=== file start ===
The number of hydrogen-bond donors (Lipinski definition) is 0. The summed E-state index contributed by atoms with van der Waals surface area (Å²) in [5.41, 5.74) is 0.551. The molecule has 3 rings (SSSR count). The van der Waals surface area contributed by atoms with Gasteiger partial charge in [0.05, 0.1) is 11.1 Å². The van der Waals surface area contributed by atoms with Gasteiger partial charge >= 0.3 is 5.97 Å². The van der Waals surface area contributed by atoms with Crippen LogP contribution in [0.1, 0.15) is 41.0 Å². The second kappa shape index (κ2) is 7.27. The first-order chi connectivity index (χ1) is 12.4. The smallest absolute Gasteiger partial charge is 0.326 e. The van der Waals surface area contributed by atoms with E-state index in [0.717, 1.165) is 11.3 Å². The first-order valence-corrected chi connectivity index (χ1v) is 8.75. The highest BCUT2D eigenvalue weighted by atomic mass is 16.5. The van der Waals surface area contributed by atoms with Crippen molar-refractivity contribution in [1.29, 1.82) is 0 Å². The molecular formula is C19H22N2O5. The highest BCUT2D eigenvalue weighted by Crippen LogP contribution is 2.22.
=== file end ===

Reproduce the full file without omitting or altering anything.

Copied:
The number of hydrogen-bond donors (Lipinski definition) is 0. The summed E-state index contributed by atoms with van der Waals surface area (Å²) in [5.41, 5.74) is 0.551. The molecule has 3 rings (SSSR count). The van der Waals surface area contributed by atoms with Gasteiger partial charge in [0.05, 0.1) is 11.1 Å². The van der Waals surface area contributed by atoms with Gasteiger partial charge >= 0.3 is 5.97 Å². The van der Waals surface area contributed by atoms with Crippen LogP contribution in [0.1, 0.15) is 41.0 Å². The second kappa shape index (κ2) is 7.27. The first-order chi connectivity index (χ1) is 12.4. The smallest absolute Gasteiger partial charge is 0.326 e. The van der Waals surface area contributed by atoms with E-state index in [0.717, 1.165) is 11.3 Å². The first-order valence-corrected chi connectivity index (χ1v) is 8.75. The highest BCUT2D eigenvalue weighted by atomic mass is 16.5. The van der Waals surface area contributed by atoms with Crippen molar-refractivity contribution in [1.29, 1.82) is 0 Å². The molecular formula is C19H22N2O5. The highest BCUT2D eigenvalue weighted by Crippen LogP contribution is 2.22.